Today we have our second session of BSE’s very first Biblical Hebrew 1 course. Now, I am actually pretty outspoken in my assertion that you don’t need to know original languages to study the Bible carefully, accurately, and enrichingly. Unlike the Muslim doctrine of the Quran – where you have the Quran, which is in Arabic only, and translations of the Quran, but there is no such thing as an English Quran – the traditional Christian doctrine of the Bible makes room for God’s revelation to be fully accessible even in translation. The English Bible is as much God’s Word as the Hebrew, Aramaic, and Greek originals. In short, this is because we believe that God’s self-revelation within the Bible is not simply the words on the page, but it is those words activated in the heart of the believer by the agency of the Holy Spirit. So even though it is possible, even likely, to come to some inaccurate understandings of isolated biblical passages when reading English translations exclusively, we believe that the Bible is generally transparent (especially in matters critical to faith and practice) and that the Holy Spirit works within the heart of a conscientious, believing reader to activate the words of the Bible in accordance with the will of God.
So, this being the case, why would I still argue that study of the original languages is important? I could probably wax grandiloquent on this subject for many thousands of words, but, as brief as I can be, there are three basic reasons (at least that I can think of right now) to study original languages, generally, and Hebrew, specifically.
To eliminate inaccuracies
Translation errors do occur. Even the best English translations will have quirks, questionable translations, or even outright mistakes. This is why I urge my students/customers not to limit themselves to one single translation. Rather, we have all these translations available to us in English – why not use them? By comparing multiple translations you can often identify where a disagreement occurs, but even so you may not be able to understand why the disagreement occurs. Is it a legitimate ambiguity in the text, or has one or more of the translations made an error? Knowledge of original languages lets you get behind the differences in English translations and become a participant in that conversation.
Also, sometimes an error occurs not so much in translation but in interpretation. It is possible to misread even a well translated English Bible. And, as much as I hate to admit it, some people willfully misread the Bible in order to support a doctrine that, more often than not, is abusive and not gospel. While it is also certainly possible to misread the original languages, too, learning original languages can equip you to guard yourself and your family against such willful misreadings.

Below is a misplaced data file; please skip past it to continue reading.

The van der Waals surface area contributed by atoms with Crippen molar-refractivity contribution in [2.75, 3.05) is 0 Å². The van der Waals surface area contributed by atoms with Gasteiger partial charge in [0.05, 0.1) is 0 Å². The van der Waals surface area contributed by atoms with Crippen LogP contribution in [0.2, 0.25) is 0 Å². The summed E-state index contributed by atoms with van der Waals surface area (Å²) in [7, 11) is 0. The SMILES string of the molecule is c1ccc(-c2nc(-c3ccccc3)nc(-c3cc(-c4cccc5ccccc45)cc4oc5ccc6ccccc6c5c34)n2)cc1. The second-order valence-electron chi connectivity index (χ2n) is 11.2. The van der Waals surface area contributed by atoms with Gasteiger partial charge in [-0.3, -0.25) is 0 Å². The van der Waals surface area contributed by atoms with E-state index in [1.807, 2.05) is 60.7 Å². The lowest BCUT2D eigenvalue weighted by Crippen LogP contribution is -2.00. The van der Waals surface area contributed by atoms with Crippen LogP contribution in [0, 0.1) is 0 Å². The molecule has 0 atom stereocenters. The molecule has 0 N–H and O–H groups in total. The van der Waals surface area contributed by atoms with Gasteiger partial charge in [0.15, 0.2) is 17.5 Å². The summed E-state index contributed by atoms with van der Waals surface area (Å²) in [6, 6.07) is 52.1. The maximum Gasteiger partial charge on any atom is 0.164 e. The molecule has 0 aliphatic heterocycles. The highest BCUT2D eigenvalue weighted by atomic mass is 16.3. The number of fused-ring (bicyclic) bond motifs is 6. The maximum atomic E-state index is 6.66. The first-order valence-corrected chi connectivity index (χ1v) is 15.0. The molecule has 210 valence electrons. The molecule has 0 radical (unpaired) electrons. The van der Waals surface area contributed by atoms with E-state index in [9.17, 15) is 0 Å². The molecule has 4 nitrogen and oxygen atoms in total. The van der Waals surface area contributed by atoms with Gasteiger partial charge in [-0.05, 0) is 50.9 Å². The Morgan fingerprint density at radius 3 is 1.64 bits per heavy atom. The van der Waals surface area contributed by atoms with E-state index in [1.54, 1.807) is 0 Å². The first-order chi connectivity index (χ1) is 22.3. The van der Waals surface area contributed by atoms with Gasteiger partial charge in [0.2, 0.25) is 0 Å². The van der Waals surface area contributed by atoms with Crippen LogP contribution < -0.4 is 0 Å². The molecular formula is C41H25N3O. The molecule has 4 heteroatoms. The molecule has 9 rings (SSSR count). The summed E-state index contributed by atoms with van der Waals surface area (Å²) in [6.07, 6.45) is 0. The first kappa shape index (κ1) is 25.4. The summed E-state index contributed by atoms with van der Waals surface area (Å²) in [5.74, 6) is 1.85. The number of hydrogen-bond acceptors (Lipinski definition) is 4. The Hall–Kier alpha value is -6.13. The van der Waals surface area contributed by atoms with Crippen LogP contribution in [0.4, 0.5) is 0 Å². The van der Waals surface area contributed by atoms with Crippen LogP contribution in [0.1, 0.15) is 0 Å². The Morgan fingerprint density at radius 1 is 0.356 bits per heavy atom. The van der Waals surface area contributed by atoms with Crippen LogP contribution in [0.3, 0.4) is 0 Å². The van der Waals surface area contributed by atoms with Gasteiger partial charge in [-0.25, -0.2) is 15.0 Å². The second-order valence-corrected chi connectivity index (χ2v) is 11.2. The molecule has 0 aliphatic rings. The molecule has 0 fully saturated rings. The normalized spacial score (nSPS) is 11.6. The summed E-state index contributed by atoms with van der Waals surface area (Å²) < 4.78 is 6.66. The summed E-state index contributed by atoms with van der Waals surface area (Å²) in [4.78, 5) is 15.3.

Because its fun and challenging
Finally, we learn in Genesis 1 and 2 that humans were made to grow and learn and work. What better way to grow and learn than to challenge yourself with learning the Bible’s original languages? You don’t have to become an international expert in Hebrew to become proficient in it and to enjoy its benefits. When January comes around, you might be looking for an achievable New Year’s resolution. I cannot imagine that there would be many things more intellectually and spiritually satisfying than learning Greek or Hebrew. It’s a great resolution because it really does improve your life, it’s measurable (unlike resolutions like “I’m going to be a better person”), and once acquired you never lose it (unlike fitness goals).
Because we love the Bible
And if you don’t, I want to teach you to love the Bible. There is no other text that so rewards careful and diligent study. And the more you study it, the more you come to love it. I find that for many Christians, original language study is a natural progression of their love for the Bible in their native language.
And why not? Living in the modern world, and especially in America, you have access to resources to aid you in Bible study that have been unheard of for most of Christian history. Many of those resources give you access to the Bible in its original languages. Life is short, and regardless of precisely when or in what manner Jesus returns the New Testament perspective is that time is short. Let’s be about the work of the Kingdom in every way possible, especially in mastering the biblical text and hiding it away in our hearts. Let’s use all the resources at our disposal to lovingly study God’s good news to us in the Bible.
If you are in the Houston area, especially on the East side, it’s not too late for you to start this Fall! Session two is tonight, Thursday September 15, 2016 from 6:00 pm to 8:00 pm. We meet at the Pentecostals of Crosby Fellowship Hall (502 Pine St., Crosby, TX, 77532). The class is $150 per semester (Hebrew has two semesters).